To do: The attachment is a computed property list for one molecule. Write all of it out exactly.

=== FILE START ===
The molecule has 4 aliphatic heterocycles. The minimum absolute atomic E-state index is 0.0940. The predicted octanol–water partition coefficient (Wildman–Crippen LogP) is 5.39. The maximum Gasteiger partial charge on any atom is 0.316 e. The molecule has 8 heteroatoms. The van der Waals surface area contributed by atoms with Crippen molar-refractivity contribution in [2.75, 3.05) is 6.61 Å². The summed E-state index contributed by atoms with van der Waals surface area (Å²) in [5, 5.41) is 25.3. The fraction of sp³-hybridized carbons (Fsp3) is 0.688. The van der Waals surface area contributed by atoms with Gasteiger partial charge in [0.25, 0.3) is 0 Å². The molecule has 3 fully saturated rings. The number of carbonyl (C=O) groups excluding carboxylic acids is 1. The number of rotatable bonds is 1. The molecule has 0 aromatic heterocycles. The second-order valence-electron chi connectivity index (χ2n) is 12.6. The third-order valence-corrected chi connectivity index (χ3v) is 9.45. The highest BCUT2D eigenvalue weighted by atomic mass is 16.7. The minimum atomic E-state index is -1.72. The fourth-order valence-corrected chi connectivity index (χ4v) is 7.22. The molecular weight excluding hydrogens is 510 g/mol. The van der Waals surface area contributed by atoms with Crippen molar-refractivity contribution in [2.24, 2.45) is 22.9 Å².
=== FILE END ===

The molecule has 4 aliphatic heterocycles. The minimum absolute atomic E-state index is 0.0940. The predicted octanol–water partition coefficient (Wildman–Crippen LogP) is 5.39. The maximum Gasteiger partial charge on any atom is 0.316 e. The molecule has 8 heteroatoms. The van der Waals surface area contributed by atoms with Crippen molar-refractivity contribution in [2.75, 3.05) is 6.61 Å². The summed E-state index contributed by atoms with van der Waals surface area (Å²) in [5, 5.41) is 25.3. The fraction of sp³-hybridized carbons (Fsp3) is 0.688. The van der Waals surface area contributed by atoms with Gasteiger partial charge in [0.25, 0.3) is 0 Å². The molecule has 3 fully saturated rings. The number of carbonyl (C=O) groups excluding carboxylic acids is 1. The number of rotatable bonds is 1. The molecule has 0 aromatic heterocycles. The second-order valence-electron chi connectivity index (χ2n) is 12.6. The third-order valence-corrected chi connectivity index (χ3v) is 9.45. The highest BCUT2D eigenvalue weighted by atomic mass is 16.7. The minimum atomic E-state index is -1.72. The fourth-order valence-corrected chi connectivity index (χ4v) is 7.22. The molecular weight excluding hydrogens is 510 g/mol. The van der Waals surface area contributed by atoms with Crippen molar-refractivity contribution in [2.24, 2.45) is 22.9 Å².